[0004] Herein, it is to be noted that, when the silicon carbide is used as a material of a semiconductor device, controlling an impurity is extremely important. For example, let the silicon carbide be used as a substrate for a power semiconductor device of a discrete type, such as a Schottky-barrier diode. In this event, the device has a series resistance or an on-resistance when the device is put in an on-state and the on-resistance is preferably small because of a reduction of a power loss within the device. In order to decrease the on-resistance, the substrate must be doped with an impurity of an amount as large as 1021/cm3 at maximum.

[0005] On the other hand, consideration should be made about a breakdown voltage of a semiconductor device. Such a breakdown voltage of the semiconductor is generally proportional to −0.5 power (namely, minus square root) of the impurity concentration. Taking this into account, the impurity concentration should be reduced to 11014/cm3 at a portion of the device at which an electric field is concentrated.

[0006] In the meanwhile, a thermal diffusion method is used to dope the impurity into the substrate on manufacturing the semiconductor device which uses silicon as a base material. The thermal diffusion method is for adding the impurity into the substrate by coating an impurity on a substrate surface or by exposing the substrate in an impurity atmosphere and by thereafter heating the substrate. However, such a thermal diffusion method can not be applied to a silicon carbide substrate. This is because a diffusion coefficient within the silicon carbide is extremely slow as compared with that within the silicon. This make it very difficult to diffuse an impurity to a depth (deeper than 1 μm with a concentration range between 11014 and 11021/cm3) which is available for manufacturing the semiconductor device.

[0007] Under the circumstances, an ion injection method is usually used to add an impurity to silicon carbide and is useful to widely control an impurity concentration. However, restriction is inevitably imposed in the ion injection method on a distribution of impurity along a depth direction due to a range of injected ions. In other words, the distribution of impurity depends on the range of the injected ions. Taking this into consideration, Japanese Unexamined Patent Publication No. Hei.11-503571, namely, 503571/1999 discloses a method of introducing a dopant into a semiconductor layer of silicon carbide. More specifically, the method should have a step of ion injecting a dopant into a semiconductor layer at a low temperature and a step of annealing the semiconductor layer at a high temperature. In this event, the ion injecting step is performed at the low temperature so that an amorphous layer is formed near to a surface of the semiconductor while the annealing step is performed at the high temperature so that the dopant is diffused into an un-injected layer laid under the amorphous layer. Even when this method is used, it is difficult to diffuse the impurity with a high concentration over a whole of the substrate.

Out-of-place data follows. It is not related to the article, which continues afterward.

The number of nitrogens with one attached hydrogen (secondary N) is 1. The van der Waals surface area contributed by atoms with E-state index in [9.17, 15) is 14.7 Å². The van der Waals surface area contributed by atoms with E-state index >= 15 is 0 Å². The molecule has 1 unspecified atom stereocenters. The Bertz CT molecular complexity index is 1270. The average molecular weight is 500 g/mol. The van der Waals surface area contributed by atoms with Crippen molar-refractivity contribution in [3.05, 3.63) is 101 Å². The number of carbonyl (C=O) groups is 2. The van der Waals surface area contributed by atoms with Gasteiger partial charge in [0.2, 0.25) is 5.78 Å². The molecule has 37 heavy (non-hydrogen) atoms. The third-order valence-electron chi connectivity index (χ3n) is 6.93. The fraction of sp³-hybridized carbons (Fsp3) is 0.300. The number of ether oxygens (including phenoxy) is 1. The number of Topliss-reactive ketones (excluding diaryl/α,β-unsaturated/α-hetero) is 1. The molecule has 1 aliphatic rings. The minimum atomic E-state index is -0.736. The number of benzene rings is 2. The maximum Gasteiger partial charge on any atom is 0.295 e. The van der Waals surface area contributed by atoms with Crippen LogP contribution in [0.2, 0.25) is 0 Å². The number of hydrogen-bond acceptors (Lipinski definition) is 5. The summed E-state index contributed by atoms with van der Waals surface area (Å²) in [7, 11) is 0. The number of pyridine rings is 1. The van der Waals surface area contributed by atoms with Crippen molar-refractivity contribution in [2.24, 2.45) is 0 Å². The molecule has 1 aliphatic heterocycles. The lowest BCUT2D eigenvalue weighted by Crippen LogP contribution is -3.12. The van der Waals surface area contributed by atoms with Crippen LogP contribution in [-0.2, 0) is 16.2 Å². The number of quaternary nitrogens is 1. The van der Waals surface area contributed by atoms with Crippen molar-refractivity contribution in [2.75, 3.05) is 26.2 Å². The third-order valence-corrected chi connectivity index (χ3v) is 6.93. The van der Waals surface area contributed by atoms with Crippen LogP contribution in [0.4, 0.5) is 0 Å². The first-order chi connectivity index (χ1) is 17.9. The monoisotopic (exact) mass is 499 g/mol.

[0008] In addition, injected ions are insufficient with electrical activation and the ion injection brings about the crystal defects within the silicon carbide. Under the circumstances, proposal has been made in Japanese Unexamined Patent Publication No. Hei 12-068225, namely, 068225/2000 about a method of additionally ion injecting carbon atoms (C) to improve electrical activation of acceptors injected into the silicon carbide. This method is also effective to suppress diffusion resulting from heat treatment. Furthermore, Japanese Unexamined Patent Publication No. Hei 11-121393, namely, 121393/1999 discloses a method of forming a mask of SiO2 on a silicon surface of a silicon carbide substrate and thereafter carrying out ion injection of nitrogen as impurity element. After injection of the impurity, this method should further carry out ion injection (channeling injection) from a direction perpendicular to the silicon surface and another ion injection (random injection) from another direction oblique from the perpendicular direction by 7 degrees. As pointed in Japanese Unexamined Patent Publication No. Hei 11-121393, when phosphorus atoms are ion injected into the semiconductor of silicon carbide, the temperature on the ion injection should be kept at a high temperature, such as 1200 C. or more.